For Svitlana Krakovska, recent events have clarified the human, economic, and geopolitical catastrophe of fossil fuels.
For Svitlana Krakovska, Ukraine’s leading climate scientist, it was meant to be the week where eight years of work culminated in a landmark U.N. report exposing the havoc the climate crisis is causing the world.
But then the bombs started to crunch into Kyiv.
Krakovska, the head of a delegation of 11 Ukrainian scientists, struggled to help finalize the vast Intergovernmental Panel on Climate Change report ahead of its release on Feb. 28 even as Russian forces launched their invasion. “I told colleagues that as long as we have the internet and no bombs over our heads we will continue,” she said.
But her team, scattered across the country, started to peel away — one had to rush to an air raid shelter in Kharkiv, others decided to flee completely, internet connections spluttered, one close friend of a delegate was killed in the fighting. International colleagues had to express their sympathies and press on with the report.
Krakovska’s four children sheltered with her in their Kyiv home as a missile struck a nearby building, emitting an ear-splitting roar. A fire from a separate strike sent up a plume of smoke that blotted the sky. “This blitzkrieg by [Vladimir] Putin is unbelievable, it is terrorism against the Ukrainian people,” she said.
Both the invasion and IPCC report crystallized for Krakovska the human, economic, and geopolitical catastrophe of fossil fuels. About half of the world’s population is now acutely vulnerable to disasters stemming from the burning of fossil fuels, the IPCC report found, while Russia’s military might is underpinned by wealth garnered from the country’s vast oil and gas reserves.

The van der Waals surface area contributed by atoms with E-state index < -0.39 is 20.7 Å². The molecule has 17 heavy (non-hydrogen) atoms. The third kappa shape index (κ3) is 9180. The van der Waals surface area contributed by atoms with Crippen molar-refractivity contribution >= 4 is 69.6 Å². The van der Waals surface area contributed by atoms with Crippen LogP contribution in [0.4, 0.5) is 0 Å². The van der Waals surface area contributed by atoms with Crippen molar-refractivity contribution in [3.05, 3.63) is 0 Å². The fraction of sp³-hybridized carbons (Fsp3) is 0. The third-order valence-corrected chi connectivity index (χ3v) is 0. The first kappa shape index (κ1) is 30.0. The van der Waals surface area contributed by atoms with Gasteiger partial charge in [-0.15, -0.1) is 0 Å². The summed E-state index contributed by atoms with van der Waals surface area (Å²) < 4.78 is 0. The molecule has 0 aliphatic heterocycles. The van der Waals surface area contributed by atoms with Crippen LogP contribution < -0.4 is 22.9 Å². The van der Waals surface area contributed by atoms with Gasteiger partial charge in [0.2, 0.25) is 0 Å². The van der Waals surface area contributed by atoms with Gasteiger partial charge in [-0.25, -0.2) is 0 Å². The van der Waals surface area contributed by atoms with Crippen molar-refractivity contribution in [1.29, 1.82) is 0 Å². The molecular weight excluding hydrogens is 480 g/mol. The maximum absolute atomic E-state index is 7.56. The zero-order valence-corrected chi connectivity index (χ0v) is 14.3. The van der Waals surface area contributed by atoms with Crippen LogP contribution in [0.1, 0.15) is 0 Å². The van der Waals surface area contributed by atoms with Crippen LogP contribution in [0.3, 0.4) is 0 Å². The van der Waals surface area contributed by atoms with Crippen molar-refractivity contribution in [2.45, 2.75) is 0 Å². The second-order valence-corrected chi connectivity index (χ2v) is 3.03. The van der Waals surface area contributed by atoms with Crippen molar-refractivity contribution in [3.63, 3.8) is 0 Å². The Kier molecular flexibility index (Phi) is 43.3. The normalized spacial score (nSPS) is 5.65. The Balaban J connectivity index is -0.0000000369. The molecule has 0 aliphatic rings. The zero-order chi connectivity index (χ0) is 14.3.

“I started to think about the parallels between climate change and this war and it’s clear that the roots of both these threats to humanity are found in fossil fuels,” said Krakovska.
“Burning oil, gas and coal is causing warming and impacts we need to adapt to. And Russia sells these resources and uses the money to buy weapons. Other countries are dependent upon these fossil fuels, they don’t make themselves free of them. This is a fossil fuel war. It’s clear we cannot continue to live this way, it will destroy our civilization.”
The IPCC report, described by António Guterres, the U.N. secretary general, as an “atlas of human suffering and a damning indictment of failed climate leadership,” is the most comprehensive catalog yet of the consequences of global heating. Extreme heat and the spread of disease is killing people around the world, about 12 million people are being displaced by floods and droughts each year and the viability of food-producing land is shrinking.
But it is the conflict in Ukraine that has caused Western governments to hastily attempt to untangle themselves from a reliance upon Russian oil and gas. The European Union, which gets about 40 percent of its gas supply from Russia, is working on a plan to rapidly upscale renewable energy, bolster energy efficiency measures, and build liquified natural gas terminals to receive gas from other countries.
“I told colleagues that as long as we have the internet and no bombs over our heads we will continue,” Krakovska said.
Joe Biden, meanwhile, has relented to pressure from U.S. lawmakers to ban imports of Russian oil. The ban, the U.S. president said last week, will deliver a “powerful blow to Putin’s war machine. We will not be part of subsidizing Putin’s war.” Biden said the U.S. will work with Europe on a long-term plan to phase out Russian oil and gas.
The halting of imports was urged in an emotional appeal to members of Congress by Volodymyr Zelenskiy, the Ukrainian president, and is backed by a bipartisan majority of lawmakers. “It’s basically foolish for us to keep buying products and giving money to Putin to be able to use against the Ukrainian people,” said Joe Manchin, the centrist Democratic senator.